Treaties between universities on different continents also have tended to be bilateral. For instance, every major university in India has established a partnership with a school in the West, and most Indian business schools have recently signed MOUs with Chinese universities. Because they’re bilateral, they’re designed to enhance bicultural communication in the workplace—but the fact is, most workplaces are or soon will be multicultural. Therefore, business graduates must learn how to function in multicultural settings.
Once again, Singapore is ideally situated to promote this type of education, because it has strong ties to the U.S., as well as China and India, and its own population is multicultural. While SMU has numerous bilateral partnerships with Chinese, Indian, and U.S. schools, its next step might well be to bring several universities together to create seamless cross-cultural business communication. INSEAD, which has campuses in France, Singapore, and Abu Dhabi, is already striving for that multicultural ideal.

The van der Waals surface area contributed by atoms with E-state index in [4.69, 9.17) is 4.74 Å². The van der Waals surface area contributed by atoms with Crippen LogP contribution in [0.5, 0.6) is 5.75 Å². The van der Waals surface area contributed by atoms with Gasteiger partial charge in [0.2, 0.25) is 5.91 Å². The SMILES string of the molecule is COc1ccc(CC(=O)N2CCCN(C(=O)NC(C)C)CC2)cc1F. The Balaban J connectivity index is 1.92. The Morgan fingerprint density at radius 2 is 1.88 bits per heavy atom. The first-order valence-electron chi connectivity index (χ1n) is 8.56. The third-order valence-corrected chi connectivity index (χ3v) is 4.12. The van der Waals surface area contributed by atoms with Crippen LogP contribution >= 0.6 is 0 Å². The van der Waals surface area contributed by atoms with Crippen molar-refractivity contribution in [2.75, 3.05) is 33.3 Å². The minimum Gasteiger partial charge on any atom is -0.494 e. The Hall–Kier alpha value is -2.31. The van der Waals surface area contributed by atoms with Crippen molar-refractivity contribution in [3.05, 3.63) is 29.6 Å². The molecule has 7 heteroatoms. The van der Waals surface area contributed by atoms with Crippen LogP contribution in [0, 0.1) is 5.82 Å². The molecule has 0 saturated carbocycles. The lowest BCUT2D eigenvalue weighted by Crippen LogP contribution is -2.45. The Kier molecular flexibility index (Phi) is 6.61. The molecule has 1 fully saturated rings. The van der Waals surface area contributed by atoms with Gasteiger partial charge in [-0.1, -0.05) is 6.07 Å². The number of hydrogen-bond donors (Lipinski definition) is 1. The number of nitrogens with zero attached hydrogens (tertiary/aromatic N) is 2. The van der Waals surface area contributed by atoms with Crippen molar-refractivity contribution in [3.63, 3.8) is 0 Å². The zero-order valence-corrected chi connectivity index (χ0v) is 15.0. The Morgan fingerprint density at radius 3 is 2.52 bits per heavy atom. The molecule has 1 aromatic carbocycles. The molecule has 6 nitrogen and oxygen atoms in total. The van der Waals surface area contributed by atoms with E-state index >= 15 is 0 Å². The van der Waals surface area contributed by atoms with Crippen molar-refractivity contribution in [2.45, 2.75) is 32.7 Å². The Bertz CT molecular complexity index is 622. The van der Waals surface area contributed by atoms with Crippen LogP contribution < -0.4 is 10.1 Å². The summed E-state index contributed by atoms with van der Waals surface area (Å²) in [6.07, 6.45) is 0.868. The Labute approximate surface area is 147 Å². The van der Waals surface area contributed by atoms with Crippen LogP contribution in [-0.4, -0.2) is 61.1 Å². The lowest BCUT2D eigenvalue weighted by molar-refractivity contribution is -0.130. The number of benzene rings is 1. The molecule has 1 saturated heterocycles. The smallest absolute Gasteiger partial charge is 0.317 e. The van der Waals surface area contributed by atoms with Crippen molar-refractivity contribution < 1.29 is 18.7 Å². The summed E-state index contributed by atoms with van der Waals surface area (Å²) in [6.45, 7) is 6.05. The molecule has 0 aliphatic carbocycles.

Also offering opportunities for multicultural business education are consortia made up of business school members from several continents. These include Trium, whose members are New York University, the London School of Economics and Political Science, and HEC School of Management; and OneMBA, whose members are the Chinese University of Hong Kong, Erasmus University, Tecnológico de Monterrey Graduate School of Business Administration and Leadership (EGADE), the University of North Carolina at Chapel Hill, and Escola de Administração de Empresas de São Paulo da Fundação Getulio Vargas (FGV-EAESP).